“If moderates like Prime Minister Abadi are undermined by these Iranian proxies, Iraq will slowly slide back into a Syria-like civil war,” Knights predicted. “The Islamic State or a successor will fill this vacuum … and the United States will be driven out of Iraq by Iranian proxies — thus losing the ability to directly prevent the re-emergence of a new terrorist safe haven in the heart of the Middle East.”
That’s why Knights argues that Iraq is too big to fail. “Iraq is the fourth-most populous state in the Middle East,” he said, noting that it is also home to the world’s fifth-largest oil reserves. “If you are sickened by the suffering of Syria’s 23 million people … try to imagine how much worse the situation would be with an added 36 million Iraqis thrown into the mix.”
Knights noted that tens of thousands of Islamic State fighters have been killed in Iraq, with Iraqi forces — not Americans — bearing the brunt of the casualties. “Trump should understand that the U.S.-Iraqi partnership is, put simply, a great deal,” he concluded. “If he is looking for a partner that supports U.S. objectives but carries most of the costs itself, he should look no further than Iraq over the last two years.”
“U.S. blood has been spilled alongside Iraqi blood,” Faily told us. “I would be surprised if the U.S. military agreed with the executive order, which doesn’t enhance the U.S. moral, virtuous stance in the Middle East, but instead expands the widening gulf between the U.S. as a society.”
The proposal was particularly seen as an affront to the thousands of Iraqis who risked their lives to help American troops, many of whom have urged the U.S. government to honor its promise to resettle their Iraqi comrades.
“For some U.S. military veterans, the move to ban Iraqis is a betrayal of brothers-in-arms — one they take personally,” wrote Gayle Tzemach Lemmon of the Council on Foreign Relations in a Jan. 26 op-ed for the LA Times.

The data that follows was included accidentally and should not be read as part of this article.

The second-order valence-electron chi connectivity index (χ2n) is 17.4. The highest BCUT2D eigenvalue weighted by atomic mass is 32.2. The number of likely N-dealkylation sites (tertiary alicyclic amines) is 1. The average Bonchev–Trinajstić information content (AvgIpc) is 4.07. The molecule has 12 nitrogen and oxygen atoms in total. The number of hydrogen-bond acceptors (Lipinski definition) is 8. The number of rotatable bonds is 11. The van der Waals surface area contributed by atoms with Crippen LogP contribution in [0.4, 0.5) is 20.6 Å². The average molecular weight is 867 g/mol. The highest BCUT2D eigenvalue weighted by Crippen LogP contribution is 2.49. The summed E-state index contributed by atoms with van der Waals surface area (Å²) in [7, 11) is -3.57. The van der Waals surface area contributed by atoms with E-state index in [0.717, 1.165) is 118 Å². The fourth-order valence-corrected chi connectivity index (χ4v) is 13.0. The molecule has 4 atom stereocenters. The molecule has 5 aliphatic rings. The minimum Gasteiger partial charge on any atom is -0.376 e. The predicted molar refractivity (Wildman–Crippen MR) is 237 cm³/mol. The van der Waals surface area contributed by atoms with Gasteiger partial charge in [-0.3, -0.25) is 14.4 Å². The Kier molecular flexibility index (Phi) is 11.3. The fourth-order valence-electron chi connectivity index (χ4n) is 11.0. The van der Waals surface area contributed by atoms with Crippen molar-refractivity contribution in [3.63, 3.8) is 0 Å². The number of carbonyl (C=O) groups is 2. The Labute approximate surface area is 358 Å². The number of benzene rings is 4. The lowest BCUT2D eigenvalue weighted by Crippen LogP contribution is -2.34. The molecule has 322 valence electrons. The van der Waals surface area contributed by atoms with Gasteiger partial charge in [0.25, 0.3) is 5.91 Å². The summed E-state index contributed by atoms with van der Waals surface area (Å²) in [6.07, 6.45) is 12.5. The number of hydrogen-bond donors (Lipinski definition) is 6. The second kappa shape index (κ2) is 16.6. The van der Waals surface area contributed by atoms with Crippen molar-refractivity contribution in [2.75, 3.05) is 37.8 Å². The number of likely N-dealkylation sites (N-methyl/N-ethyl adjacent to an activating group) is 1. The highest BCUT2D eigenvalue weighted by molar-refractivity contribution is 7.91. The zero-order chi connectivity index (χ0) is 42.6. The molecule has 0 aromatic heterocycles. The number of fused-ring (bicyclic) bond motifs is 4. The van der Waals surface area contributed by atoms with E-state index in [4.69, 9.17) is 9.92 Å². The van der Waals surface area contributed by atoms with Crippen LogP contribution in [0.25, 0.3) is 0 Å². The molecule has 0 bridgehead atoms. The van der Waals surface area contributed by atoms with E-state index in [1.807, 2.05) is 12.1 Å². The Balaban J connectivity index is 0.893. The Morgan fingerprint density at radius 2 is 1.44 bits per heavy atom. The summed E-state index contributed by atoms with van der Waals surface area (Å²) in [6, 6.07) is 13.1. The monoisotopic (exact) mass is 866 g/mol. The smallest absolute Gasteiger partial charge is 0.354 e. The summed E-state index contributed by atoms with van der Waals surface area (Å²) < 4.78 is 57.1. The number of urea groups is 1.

She noted that these Iraqis have already been subjected to years of extensive vetting (which includes being personally vouched for by a member of the U.S. military). Thousands of Afghans and Iraqis have been let into the U.S. under a special visa program, all without incident. If anything, critics say the system is too slow. Now, Trump’s order could cement the impression that foreigners help the U.S. at their own peril.
“What will the next Iraqi or Syrian interpreter say when his American colleagues ask him to risk his life?” Lemmon asked.
Trump called Iraq’s prime minister the night after the 9th Circuit upheld the restraining order on his travel ban. According to Abadi’s office, the Iraqi prime minister “stressed the importance of a review of the decision on the right of Iraqis to travel to the United States and lift Iraq from the list of countries mentioned in the executive order. Mr. Trump stressed the importance of coordination to find a solution to this issue as soon as possible and that he will direct the U.S. State Department in this regard.” The U.S. president is also reported to have invited Abadi to visit him at the White House, but it was unclear if the Iraqi prime minister accepted.
Meanwhile, the legal wrangling continues. As of press time, White House lawyers were reportedly rewriting the executive order, hoping to produce a version that would win federal court approval. An administration official told the Reuters news agency that the White House “would like to win the case in court.”
Trump could take the battle all the way to the Supreme Court or throw out the original order and tweak the policy to address legal concerns, such as clarifying that the order won’t affect legal permanent residents who want to leave the country and then return. The White House could also exempt students or other categories of people in an effort to negate arguments from states that the order hurts their residents.
It remains to be seen whether tailoring his refugee policy will be enough to quell lingering public outrage or put it on more firm legal footing. The administration would still have to show the courts why the seven targeted countries pose a national security threat — and demonstrate that the order does not violate the constitution by discriminating against one religion.
Winning over skeptical judges is one thing. Convincing Iraqis and millions of Muslims around the world that Trump doesn’t harbor an anti-Islamic agenda is going to be a much tougher sell.
About the Author
Karin Zeitvogel (@Zeitvogel) is a contributing writer for The Washington Diplomat. Anna Gawel (@diplomatnews) is managing editor of The Washington Diploma
Last Edited on March 7, 2017